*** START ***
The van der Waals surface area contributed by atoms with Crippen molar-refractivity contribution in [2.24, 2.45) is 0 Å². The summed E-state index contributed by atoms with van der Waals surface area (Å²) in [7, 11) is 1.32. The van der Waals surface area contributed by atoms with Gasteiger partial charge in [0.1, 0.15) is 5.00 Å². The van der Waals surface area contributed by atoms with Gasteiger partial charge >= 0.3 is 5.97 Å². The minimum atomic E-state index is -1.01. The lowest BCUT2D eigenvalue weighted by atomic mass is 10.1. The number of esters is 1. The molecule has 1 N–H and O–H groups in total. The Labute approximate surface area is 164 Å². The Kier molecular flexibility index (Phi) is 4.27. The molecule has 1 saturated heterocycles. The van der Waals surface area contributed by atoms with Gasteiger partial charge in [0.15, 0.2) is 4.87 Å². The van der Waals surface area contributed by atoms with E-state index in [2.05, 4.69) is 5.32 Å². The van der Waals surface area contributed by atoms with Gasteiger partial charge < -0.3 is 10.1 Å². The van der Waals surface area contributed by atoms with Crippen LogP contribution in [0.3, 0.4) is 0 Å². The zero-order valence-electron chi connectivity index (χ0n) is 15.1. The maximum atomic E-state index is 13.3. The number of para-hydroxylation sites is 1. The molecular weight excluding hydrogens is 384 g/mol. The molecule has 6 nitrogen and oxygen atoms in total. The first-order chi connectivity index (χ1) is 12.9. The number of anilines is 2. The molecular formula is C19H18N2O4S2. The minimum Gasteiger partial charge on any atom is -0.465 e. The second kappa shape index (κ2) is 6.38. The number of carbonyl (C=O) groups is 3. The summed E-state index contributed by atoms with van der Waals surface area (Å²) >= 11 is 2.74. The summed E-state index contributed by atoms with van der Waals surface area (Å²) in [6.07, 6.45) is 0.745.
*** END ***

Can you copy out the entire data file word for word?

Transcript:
The van der Waals surface area contributed by atoms with Crippen molar-refractivity contribution in [2.24, 2.45) is 0 Å². The summed E-state index contributed by atoms with van der Waals surface area (Å²) in [7, 11) is 1.32. The van der Waals surface area contributed by atoms with Gasteiger partial charge in [0.1, 0.15) is 5.00 Å². The van der Waals surface area contributed by atoms with Gasteiger partial charge >= 0.3 is 5.97 Å². The minimum atomic E-state index is -1.01. The lowest BCUT2D eigenvalue weighted by atomic mass is 10.1. The number of esters is 1. The molecule has 1 N–H and O–H groups in total. The Labute approximate surface area is 164 Å². The Kier molecular flexibility index (Phi) is 4.27. The molecule has 1 saturated heterocycles. The van der Waals surface area contributed by atoms with Gasteiger partial charge in [0.15, 0.2) is 4.87 Å². The van der Waals surface area contributed by atoms with E-state index in [2.05, 4.69) is 5.32 Å². The van der Waals surface area contributed by atoms with Gasteiger partial charge < -0.3 is 10.1 Å². The van der Waals surface area contributed by atoms with Crippen LogP contribution in [0.3, 0.4) is 0 Å². The zero-order valence-electron chi connectivity index (χ0n) is 15.1. The maximum atomic E-state index is 13.3. The number of para-hydroxylation sites is 1. The molecular weight excluding hydrogens is 384 g/mol. The molecule has 6 nitrogen and oxygen atoms in total. The first-order chi connectivity index (χ1) is 12.9. The number of anilines is 2. The molecular formula is C19H18N2O4S2. The minimum Gasteiger partial charge on any atom is -0.465 e. The second kappa shape index (κ2) is 6.38. The number of carbonyl (C=O) groups is 3. The summed E-state index contributed by atoms with van der Waals surface area (Å²) >= 11 is 2.74. The summed E-state index contributed by atoms with van der Waals surface area (Å²) in [6.07, 6.45) is 0.745.